Understaffed A&E units leave patients in ambulances to cheat targets

Ambulance staff are being forced to prioritise government targets over patient safety and to “baby-sit” patients rather than attend 999 calls.

Research by the Sunday Telegraph suggests that staff shortages and poor management has led to thousands of 999 patients being made to wait in ambulances for up to five hours before they can be treated in hospital.

By keeping patients in ambulances hospitals have allowed themselves more time to meet government targets of treating patients within four hours of admittance.

Mike Penning, the shadow health minister, said: “Labour’s tick box culture is forcing staff to prioritise the four-hour target ahead of ensuring patients get the treatment they need. It is madness that all of this has happened at a time when the number of people being admitted to A&E units is soaring.”

Internal documents from the London Ambulance Service showed that hospitals were so short-staffed that ambulance staff were routinely forced to look after multiple patients simultaneously, so that colleagues could respond to 999 calls.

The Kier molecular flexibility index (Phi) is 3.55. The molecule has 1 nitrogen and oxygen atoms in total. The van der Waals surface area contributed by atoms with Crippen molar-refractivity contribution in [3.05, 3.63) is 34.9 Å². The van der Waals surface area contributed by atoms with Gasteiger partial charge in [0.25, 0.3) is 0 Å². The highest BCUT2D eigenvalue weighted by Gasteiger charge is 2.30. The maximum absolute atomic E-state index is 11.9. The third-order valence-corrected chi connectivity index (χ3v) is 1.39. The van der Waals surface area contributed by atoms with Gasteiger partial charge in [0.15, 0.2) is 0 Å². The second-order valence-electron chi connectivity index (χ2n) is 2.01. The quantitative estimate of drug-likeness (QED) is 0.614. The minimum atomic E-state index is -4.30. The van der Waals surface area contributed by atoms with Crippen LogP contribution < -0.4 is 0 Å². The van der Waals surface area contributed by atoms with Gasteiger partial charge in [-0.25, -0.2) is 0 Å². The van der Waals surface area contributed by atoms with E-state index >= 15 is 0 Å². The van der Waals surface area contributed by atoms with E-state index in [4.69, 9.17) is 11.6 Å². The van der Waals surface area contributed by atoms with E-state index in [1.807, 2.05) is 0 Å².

Sam Oestricher, ambulance representative for trade union Unison, added: “Our members are spending hours effectively baby-sitting patients who have been rushed to A&E departments because they need to be seen urgently.

“It leaves patients and crews in a terribly anxious, frustrating situation, and it greatly increases the risks.”

Health minister Ben Bradshaw said “severe action” would be taken against hospitals found keeping patients in ambulances to cheat A&E targets.

He said: “The vast majority of hospitals up and down the country are meeting the four-hour target without keeping people waiting in ambulances.”

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